• Additional first-year/bonus depreciation: 100% for property acquired after 9/27/17
  • Bonus now allowed for new and used property: it used to be allowed only for new property
  • Bonus on qualified improvement property no longer qualifies as written. This is another item needing correction, but the IRS has not provided any guidance to date.
  • Bonus phase-down schedule for years after 2022
  • Luxury auto limits (note that the additional $8k depreciation has been extended for 2017)
  • Increased to Sec. 179 ($1M and threshold $2.5M)
  • SUV limitation remains at $25,000
  • 179 limits are indexed for inflation
  • 179 expansion for certain real property (HVAC, roofs)
  • 179 allows for residential rental property improvements

New Employer Credit

There is a new employer credit for paid family and medical leave. This is a general business credit that employers can claim based on wages paid to qualified employees while on leave, subject to conditions.

Planning Opportunities

Please keep in mind, these tax changes are set to expire at the end of 2025. There are a number of potential savings opportunities within these tax law changes. We recommend that businesses evaluate their tax structure and engage in multi-year tax planning.

If you have any questions or concerns about these changes, please call us at 215-723-4881. You may also consult our free online 2018-19 Tax Planning, which can be found here.

To view the portions of his seminar that were broadcast via Facebook Live, please visit our Facebook page.

Tax Cuts and Jobs Act: What’s New and How Will It Affect Your 2018 Tax Return?

We recently had the pleasure of presenting a seminar on the effect of the Tax Cuts and Jobs Acts on businesses and individuals. This is the first in a series of blog posts highlighting the information covered.

While we were all focused on the changes that were coming courtesy of the new Tax Cuts and Jobs Act, a number of additional tax law revisions took effect. The following is a brief recap.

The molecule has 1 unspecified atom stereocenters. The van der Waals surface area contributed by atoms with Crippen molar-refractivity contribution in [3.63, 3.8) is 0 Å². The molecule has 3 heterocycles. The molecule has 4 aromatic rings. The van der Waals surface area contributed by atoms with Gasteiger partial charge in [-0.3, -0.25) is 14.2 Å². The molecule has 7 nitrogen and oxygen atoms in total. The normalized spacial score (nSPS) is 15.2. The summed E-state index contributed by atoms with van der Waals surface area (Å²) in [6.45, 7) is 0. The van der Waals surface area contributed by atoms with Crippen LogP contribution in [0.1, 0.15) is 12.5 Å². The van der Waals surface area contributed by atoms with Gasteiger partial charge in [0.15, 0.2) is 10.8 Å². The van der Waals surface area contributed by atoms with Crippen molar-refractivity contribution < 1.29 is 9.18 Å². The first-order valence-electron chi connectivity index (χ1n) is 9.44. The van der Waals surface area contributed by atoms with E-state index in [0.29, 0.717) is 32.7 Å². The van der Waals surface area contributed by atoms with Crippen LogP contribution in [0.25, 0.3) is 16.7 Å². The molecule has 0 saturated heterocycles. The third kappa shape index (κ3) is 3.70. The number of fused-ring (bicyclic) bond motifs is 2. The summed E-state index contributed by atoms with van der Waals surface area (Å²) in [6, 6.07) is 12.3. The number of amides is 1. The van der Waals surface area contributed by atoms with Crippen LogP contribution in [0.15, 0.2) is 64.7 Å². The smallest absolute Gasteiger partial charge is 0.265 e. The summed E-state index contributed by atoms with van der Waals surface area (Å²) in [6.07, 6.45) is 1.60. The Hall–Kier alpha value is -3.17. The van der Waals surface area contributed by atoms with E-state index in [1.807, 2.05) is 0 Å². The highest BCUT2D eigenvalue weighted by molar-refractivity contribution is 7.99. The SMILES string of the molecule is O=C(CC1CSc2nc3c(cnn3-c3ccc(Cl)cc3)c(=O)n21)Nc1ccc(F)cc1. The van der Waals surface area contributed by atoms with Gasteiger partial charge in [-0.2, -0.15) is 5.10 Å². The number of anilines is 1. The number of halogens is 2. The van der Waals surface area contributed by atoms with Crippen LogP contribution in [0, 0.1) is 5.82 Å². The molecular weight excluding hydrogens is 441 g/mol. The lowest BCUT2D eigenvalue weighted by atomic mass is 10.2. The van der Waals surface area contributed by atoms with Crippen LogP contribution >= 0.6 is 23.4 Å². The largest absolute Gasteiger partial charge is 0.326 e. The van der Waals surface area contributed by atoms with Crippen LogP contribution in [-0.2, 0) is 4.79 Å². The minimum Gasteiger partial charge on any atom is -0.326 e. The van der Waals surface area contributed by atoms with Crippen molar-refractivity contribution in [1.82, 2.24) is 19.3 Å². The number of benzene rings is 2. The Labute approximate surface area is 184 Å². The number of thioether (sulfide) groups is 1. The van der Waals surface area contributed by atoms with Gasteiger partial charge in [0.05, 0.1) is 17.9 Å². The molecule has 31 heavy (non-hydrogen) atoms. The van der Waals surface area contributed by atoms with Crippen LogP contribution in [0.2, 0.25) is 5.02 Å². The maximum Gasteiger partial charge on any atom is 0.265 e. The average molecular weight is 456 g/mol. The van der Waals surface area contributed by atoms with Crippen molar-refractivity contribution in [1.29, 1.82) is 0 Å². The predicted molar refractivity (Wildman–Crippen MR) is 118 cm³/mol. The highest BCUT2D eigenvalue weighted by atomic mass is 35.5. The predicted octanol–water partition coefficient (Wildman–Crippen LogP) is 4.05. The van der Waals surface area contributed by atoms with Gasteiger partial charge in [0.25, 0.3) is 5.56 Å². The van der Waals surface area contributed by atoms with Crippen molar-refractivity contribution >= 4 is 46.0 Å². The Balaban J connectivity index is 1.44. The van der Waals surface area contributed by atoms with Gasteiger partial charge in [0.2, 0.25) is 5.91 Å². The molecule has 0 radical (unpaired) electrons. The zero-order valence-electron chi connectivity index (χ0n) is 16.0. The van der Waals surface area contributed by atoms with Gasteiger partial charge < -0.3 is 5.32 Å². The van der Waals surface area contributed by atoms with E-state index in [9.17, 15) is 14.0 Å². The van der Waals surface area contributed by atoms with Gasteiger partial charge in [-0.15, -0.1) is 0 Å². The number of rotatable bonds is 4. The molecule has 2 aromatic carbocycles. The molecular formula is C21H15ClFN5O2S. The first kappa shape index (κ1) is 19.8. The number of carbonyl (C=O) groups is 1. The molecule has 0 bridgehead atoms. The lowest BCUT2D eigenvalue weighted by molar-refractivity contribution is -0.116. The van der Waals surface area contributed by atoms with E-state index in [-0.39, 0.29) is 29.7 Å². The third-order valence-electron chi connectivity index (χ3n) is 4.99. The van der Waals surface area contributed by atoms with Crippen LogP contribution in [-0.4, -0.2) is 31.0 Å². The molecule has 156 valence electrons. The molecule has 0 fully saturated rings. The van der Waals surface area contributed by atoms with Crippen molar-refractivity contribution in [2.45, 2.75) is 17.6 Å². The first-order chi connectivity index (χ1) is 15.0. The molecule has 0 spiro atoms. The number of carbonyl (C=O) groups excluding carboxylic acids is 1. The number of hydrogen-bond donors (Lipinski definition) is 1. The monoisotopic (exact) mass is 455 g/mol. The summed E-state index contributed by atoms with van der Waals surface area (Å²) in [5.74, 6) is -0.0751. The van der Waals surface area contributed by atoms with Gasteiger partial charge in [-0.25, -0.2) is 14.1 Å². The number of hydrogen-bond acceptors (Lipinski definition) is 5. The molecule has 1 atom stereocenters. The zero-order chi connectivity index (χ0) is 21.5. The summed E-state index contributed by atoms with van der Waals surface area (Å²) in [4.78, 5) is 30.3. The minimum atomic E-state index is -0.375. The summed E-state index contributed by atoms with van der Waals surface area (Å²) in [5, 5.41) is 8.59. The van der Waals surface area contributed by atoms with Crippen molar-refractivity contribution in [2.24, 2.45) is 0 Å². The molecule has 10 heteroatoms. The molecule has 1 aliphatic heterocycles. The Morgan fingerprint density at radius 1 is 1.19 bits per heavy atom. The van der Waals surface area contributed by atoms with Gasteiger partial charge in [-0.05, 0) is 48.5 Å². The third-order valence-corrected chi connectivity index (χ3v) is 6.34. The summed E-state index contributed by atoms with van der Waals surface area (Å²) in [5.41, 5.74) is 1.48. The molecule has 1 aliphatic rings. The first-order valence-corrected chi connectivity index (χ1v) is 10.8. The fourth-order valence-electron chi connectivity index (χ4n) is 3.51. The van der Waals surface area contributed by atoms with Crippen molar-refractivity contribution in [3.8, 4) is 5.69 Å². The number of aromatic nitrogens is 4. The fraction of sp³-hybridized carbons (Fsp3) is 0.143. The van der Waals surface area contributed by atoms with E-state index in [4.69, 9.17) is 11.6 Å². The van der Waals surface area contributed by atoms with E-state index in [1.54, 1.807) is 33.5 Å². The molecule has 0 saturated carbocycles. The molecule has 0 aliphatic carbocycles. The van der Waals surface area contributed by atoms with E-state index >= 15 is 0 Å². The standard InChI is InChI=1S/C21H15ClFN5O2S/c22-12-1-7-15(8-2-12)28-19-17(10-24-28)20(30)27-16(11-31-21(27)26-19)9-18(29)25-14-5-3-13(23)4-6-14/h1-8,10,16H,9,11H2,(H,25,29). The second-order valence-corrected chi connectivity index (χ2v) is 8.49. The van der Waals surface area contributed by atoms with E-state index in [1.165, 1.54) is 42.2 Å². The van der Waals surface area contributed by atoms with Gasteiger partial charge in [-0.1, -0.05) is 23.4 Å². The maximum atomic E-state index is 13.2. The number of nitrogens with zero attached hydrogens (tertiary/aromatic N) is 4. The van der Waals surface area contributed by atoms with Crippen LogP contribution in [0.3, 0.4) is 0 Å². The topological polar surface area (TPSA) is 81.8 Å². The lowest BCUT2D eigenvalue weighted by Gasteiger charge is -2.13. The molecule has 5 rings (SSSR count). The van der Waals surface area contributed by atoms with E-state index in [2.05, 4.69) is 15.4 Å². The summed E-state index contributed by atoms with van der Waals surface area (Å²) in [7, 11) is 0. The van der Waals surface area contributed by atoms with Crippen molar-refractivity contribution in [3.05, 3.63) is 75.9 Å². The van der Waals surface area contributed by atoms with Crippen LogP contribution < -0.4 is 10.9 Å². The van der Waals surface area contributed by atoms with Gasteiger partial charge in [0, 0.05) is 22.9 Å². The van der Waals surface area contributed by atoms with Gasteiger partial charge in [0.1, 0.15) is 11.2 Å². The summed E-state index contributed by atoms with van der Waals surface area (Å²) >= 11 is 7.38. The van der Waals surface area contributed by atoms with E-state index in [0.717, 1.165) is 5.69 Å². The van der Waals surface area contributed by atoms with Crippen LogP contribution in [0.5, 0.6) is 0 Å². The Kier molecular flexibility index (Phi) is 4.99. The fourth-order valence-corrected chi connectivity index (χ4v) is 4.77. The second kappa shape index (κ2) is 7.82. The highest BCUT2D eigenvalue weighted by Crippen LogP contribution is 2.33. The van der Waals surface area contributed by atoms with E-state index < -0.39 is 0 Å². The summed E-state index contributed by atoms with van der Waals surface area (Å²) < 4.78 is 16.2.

Partnership Audit Regime Laws – Federal Law

Starting January 1, 2018, this Federal Law allows tax to now be accessed at the partnership level. While this is an administrative win, it comes with hidden ramifications to the taxpayer:

  • Assessed at the highest individual rate of tax – which is currently 37%
  • The 20% 199A (flow-through) deduction is no longer applicable
  • Current partners can be assessed for deficiencies from the year prior.

As a result, we recommend that all partnerships evaluate your partnership agreements.

1099 Withholding and Filing Requirements – State (Pennsylvania) Law

These requirements also went into effect on January 1, 2018.

The 1099 Withholding Requirement means you must engage in withholding on Pennsylvania-sourced non-employee compensation to non-residents. This includes business income and leases of real estate. This withholding is currently on a volunteer basis if the entity receiving payment is receiving $5,000 or less per year.

The new filing requirements state that starting in 2018, 1099s and W2s are required to be filed electronically if you are filing 10 or more forms. However, the Pennsylvania Department of Revenue is granting a waiver for the 2018 filing period. Learn more about this requirement in one of our previous blog posts.

Wayfair Decision Affecting Revenue from Online Sources